Cloud Data Security Using Modified Version of AES with Character Replacement –A Framework

International Journal of Research and Scientific Innovation (IJRSI) | Volume V, Issue XII, December 2018 | ISSN 2321–2705

Cloud Data Security Using Modified Version of AES with Character Replacement –A Framework

Zaibunnisa Malik1, Sabir Sayed2, Ayesha Niyaz Malik3

1Principal and HOD, Comp. Dept, M.H.Saboo Siddik Polytechnic, Mumbai, India
2Director, AI’s Computer Center, Research Scholar Mumbai University, Mumbai, India
3Diploma in Computer Engineering, M.H.Saboo Siddik Polytechnic, Mumbai, India

Abstract—In cloud computing, the data is stored in storage areas provided by the service providers. The clients might have certain confidential information for which no one other than the party for which the data is intended can be trusted. As the cloud has no explicit boundaries and the client’s data can be dispersed across multiple servers on the globe, data security in cloud has become a major issue of concern. Hence, to overcome these serious issues regarding user authentication and data confidentiality, there is a need to implement a data protection framework which can perform authentication, verification and encrypted data transfer, thus maintaining data confidentiality. AES (Advanced Encryption Standard) has not been cracked by the attackers yet but research says that the algorithm is vulnerable to the brute force attack and hence there is a need to enhance the algorithm to make it more secure and robust. The proposed model, an enhancement to the AES-256 bit algorithm, is a tailor-made security framework with character replacement technique. The modified algorithm can be used to encrypt the client’s data before it can be stored onto the cloud. This would ensure security of data as well as augment client-provider trust and relationships.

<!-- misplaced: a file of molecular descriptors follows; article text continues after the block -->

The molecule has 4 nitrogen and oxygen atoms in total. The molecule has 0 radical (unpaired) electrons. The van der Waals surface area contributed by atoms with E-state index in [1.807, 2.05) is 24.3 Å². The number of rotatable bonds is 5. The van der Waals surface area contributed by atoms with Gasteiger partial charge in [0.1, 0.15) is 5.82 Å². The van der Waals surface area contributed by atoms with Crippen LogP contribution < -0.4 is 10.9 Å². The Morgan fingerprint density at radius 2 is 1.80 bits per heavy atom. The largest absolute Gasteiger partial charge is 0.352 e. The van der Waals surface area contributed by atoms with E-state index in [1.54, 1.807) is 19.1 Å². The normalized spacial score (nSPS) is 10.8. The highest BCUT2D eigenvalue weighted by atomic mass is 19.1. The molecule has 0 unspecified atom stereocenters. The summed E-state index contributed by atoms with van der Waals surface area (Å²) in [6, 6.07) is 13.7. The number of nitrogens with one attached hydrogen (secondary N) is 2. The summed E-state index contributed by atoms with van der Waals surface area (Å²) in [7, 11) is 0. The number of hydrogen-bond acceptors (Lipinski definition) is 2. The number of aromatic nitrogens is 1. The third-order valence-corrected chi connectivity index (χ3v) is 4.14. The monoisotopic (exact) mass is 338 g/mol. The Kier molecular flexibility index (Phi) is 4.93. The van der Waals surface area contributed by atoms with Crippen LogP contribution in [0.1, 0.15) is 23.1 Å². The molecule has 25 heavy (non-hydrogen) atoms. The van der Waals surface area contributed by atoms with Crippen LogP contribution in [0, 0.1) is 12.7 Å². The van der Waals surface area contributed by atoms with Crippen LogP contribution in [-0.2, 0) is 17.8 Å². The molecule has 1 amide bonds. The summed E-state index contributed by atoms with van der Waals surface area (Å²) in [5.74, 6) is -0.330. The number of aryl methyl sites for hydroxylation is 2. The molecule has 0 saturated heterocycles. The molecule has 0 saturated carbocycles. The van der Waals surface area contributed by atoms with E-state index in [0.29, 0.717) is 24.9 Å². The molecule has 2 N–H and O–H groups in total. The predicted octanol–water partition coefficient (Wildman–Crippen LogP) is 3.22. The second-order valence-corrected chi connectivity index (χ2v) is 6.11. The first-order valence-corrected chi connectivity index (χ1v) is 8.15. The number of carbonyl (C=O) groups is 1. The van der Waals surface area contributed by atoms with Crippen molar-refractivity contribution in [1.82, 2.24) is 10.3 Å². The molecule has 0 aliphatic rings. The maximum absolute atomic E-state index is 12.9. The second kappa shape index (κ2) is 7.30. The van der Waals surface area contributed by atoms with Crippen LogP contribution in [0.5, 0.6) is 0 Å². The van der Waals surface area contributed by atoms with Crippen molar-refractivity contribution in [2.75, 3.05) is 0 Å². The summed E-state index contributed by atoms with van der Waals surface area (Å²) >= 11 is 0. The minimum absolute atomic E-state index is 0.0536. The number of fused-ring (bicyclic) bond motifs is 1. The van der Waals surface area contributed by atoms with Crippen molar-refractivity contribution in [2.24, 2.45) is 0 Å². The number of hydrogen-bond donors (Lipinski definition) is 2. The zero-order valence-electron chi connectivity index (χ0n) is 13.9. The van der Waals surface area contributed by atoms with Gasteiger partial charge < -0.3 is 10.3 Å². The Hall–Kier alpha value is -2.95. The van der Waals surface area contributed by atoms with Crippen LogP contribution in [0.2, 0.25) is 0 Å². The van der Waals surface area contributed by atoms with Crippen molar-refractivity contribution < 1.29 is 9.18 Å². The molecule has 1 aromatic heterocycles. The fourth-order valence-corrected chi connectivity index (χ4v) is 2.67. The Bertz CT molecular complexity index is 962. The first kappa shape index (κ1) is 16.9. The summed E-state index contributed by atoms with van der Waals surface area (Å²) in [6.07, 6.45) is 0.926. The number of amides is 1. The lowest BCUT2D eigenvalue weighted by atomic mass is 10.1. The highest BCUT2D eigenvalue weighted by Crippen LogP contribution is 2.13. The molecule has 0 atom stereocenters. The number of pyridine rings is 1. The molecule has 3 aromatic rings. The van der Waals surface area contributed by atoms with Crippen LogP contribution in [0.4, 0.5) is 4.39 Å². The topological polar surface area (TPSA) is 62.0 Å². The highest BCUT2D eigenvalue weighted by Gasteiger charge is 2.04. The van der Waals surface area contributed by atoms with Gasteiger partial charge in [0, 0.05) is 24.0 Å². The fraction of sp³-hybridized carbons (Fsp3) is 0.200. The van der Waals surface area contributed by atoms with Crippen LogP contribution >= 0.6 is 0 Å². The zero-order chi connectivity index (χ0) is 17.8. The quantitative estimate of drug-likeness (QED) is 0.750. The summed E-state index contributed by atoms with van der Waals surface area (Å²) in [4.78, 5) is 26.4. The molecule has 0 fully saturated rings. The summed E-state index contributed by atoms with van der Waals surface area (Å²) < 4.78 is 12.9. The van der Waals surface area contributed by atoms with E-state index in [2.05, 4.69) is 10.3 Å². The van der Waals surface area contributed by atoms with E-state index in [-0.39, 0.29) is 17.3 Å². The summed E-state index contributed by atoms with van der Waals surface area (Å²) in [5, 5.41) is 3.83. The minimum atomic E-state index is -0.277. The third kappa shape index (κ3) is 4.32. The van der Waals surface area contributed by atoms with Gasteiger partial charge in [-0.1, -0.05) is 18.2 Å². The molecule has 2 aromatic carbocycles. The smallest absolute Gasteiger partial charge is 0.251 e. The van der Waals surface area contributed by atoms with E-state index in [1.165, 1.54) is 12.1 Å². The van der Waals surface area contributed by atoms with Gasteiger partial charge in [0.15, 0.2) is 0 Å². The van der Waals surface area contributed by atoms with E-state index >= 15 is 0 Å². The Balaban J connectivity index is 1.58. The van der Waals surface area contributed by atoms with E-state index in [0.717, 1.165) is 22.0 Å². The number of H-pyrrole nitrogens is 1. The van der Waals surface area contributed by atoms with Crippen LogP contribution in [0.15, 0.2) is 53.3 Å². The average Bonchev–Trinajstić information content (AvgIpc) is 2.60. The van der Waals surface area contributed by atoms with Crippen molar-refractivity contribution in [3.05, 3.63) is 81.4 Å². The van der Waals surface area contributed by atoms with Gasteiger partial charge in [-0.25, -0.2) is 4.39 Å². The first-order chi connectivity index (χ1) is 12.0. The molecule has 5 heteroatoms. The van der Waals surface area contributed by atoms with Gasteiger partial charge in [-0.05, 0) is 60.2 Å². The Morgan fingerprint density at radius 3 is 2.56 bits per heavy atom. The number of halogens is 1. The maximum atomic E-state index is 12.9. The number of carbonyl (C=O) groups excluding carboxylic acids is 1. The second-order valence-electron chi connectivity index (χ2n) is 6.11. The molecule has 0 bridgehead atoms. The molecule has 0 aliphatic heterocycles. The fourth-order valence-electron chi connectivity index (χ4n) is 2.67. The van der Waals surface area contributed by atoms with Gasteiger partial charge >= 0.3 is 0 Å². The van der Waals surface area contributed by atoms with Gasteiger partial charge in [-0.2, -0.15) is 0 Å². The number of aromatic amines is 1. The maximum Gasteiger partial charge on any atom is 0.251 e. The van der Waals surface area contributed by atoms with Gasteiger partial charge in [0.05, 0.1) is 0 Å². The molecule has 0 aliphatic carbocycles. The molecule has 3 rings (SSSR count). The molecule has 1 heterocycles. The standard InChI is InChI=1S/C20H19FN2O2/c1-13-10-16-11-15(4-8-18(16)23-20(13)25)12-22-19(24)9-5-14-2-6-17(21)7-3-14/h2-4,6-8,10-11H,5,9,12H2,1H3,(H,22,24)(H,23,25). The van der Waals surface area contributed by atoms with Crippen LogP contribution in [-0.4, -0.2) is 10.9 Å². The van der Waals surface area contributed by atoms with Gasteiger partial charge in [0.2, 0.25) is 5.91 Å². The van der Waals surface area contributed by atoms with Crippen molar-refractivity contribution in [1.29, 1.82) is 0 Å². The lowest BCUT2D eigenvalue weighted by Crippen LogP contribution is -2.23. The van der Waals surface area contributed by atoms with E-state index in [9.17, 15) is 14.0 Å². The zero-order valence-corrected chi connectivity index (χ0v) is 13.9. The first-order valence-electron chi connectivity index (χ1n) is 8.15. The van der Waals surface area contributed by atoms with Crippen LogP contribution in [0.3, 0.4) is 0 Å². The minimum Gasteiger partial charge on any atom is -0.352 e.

Keywords: Data Security, Modified AES, Encryption, Decryption, Cloud Computing.


Cloud computing has become a hot topic in the global technology industry. Cloud computing also faces the data security, privacy and confidentiality challenges. As the data owners store their data on external servers, there have been reportedly increasing demands and concerns for data confidentiality, authentication and access control. In addition to confidentiality and privacy breaks, the external servers could also use part or whole of the data for their financial gain. Therefore, ruining the data owners market or even bringing economic loss to the data owners. These concerns start off from the fact that cloud servers are usually operated by commercial providers which are probably from outside of the trusted domain of users [1].

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